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SSIS Balanced Data Distributor – Comparison

May 21st, 2011

Microsoft just released a new Data Flow transformation for SSIS – Balanced Data Distributor. Reading the installation pages, we can see that there are a few interesting things about it, among which – it is a multithreaded transform, which uniformly splits a data stream in multiple outputs. I decided to give it a quick test and see how it performs in comparison to a straight insert and a Script Component which splits the input stream in two, as well.

First the tests show performance with input of a SQL Server table (OLE DB Input) and output to a raw file. The input is a TOP 20000000 * select from a large table. The results are as follow:

1. Straight insert: 32 seconds

2. Balanced Data Distributor: 36 seconds

3. Script Component: 57 seconds

4. Conditional Split: 42 seconds



Note that the Conditional Split divides the stream based on the remainder of a division of an integer field, while the Script Component does it based on the row number. The Conditional Split may or may not be useful in a number of cases – when we have non-numeric data only, or when the range of the numeric data is not wide enough to split in the number of streams we would like to (e.g. Gender Key can be 1 or 2, while we may want to split in 10 parallel data streams). Therefore, its functionality is not equivalent to the BDD transform (thanks to Vidas Matelis for asking me to include it in the case study).

The second tests show how fast it is with reversed input and output (raw file to SQL Server table) and everything else identical.

  1. Straight insert: 56 seconds
  2. Balanced Data Distributor: 1 minute and 47 seconds
  3. Script Component: 1 minute and 57 seconds
  4. Conditional Split: 1 minute and 54 seconds

Over 40M rows the difference between the BDD transform and the Script Component – 1:16 vs 2:13 (vs 1:24 for the equivalent Conditional Split), or 57 seconds difference when inserting in a raw file. In general, the overall performance improvement seems to be around 35-45% in that direction. Since I am inserting in my local SQL Server in the same table the parallel split does not seem to be beneficial even though the destination is slower than the source. In fact the straight insert outperforms the parallel data flows in both cases. If we were to insert into a partitioned table over different filegroups hosted on separate drives the results could be quite different. Either way, in my opinion it is a nice and welcome addition to our arsenal of SSIS data flow components.

Edit: Len Wyatt from the SQL Performance Team at Microsoft has provided a link to his post with great bit of detail about the BDD transform in the comments below. Please take a minute and have a look if interested.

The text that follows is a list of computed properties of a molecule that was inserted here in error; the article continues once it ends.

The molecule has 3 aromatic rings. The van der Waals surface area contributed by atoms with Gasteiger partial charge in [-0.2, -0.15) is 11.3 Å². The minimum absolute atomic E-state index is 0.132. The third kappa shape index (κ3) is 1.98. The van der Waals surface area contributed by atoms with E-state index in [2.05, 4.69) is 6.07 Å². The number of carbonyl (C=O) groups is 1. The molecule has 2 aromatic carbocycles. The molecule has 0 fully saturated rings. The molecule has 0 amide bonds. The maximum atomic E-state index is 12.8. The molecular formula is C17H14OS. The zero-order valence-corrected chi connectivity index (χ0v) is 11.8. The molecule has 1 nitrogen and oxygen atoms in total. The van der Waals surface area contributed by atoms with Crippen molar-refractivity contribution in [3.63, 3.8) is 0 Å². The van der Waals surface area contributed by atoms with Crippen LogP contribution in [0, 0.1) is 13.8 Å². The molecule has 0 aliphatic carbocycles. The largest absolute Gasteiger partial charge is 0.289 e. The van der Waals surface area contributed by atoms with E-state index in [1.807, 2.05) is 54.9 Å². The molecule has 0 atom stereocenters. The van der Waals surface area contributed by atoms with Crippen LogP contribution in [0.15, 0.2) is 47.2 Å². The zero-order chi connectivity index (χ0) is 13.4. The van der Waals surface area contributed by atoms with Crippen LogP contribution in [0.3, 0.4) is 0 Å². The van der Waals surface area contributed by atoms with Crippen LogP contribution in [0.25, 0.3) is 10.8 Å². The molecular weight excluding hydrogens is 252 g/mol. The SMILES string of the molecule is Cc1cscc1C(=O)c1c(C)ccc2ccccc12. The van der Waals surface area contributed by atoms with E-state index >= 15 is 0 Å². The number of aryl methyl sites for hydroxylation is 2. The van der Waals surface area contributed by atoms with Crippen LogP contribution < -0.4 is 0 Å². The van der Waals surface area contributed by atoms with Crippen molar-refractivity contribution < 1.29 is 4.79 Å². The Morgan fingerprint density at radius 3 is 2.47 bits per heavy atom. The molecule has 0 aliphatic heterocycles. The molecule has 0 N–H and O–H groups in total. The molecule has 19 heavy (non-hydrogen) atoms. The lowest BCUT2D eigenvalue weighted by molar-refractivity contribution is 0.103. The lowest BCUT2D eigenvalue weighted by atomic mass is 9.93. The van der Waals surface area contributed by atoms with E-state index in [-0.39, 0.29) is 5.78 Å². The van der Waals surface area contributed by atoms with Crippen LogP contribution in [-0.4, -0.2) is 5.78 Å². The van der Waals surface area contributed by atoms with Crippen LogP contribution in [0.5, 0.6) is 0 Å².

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3×3 Worst Development Practices 2010 with SSIS, SSAS and SSRS

December 12th, 2010

There are some practices which are outright bad and some which are sometimes bad. I will try to make a list of top three outright worst practices per the main components of SSIS, SSAS and SSRS which I have annoyed me most throughout 2010 (and previous years). I am sure there are many more, but these are ones which I have witnessed often enough to deserve some attention.

SSIS

Using default names for all components in a control flow and a data flow

I really dislike opening projects and seeing only generic names. I have built some in the past because of insufficient time to document everything, but I hated creating them and later leaving them like that. I have also seen developers with time on their hands carelessly omitting them. The worst practice is to actually rename them to an equally unintelligible, if better, language. Many ETL-out-of-the-box tools actually do that and make subsequent maintenance much harder.

Performing joins with Merge Join

Chaining 5 Merge Joins and placing Sort components between them is something SQL Server does faster and with much less resources. Therefore doing joins in the database is a no-brainer even if your preference lies with a fully SSIS-idised process.

Not using configurations

Lucky, in Denali we are getting a completely revamped project configurations approach. Even if imperfect, Package Configurations are a must for every SSIS project. Migrating projects, changing databases, setting variables are just too good to miss.

SSAS

Using MDX for everything

MDX has an aura of a language which allows you to do everything much faster than SQL. Well, this is not entirely true and in the majority of cases a change in the design will allow avoidance of MDX, which in turn removes a whole layer of complexity allowing tremendous improvements over any programmatical approach.

Importing too much dimensional data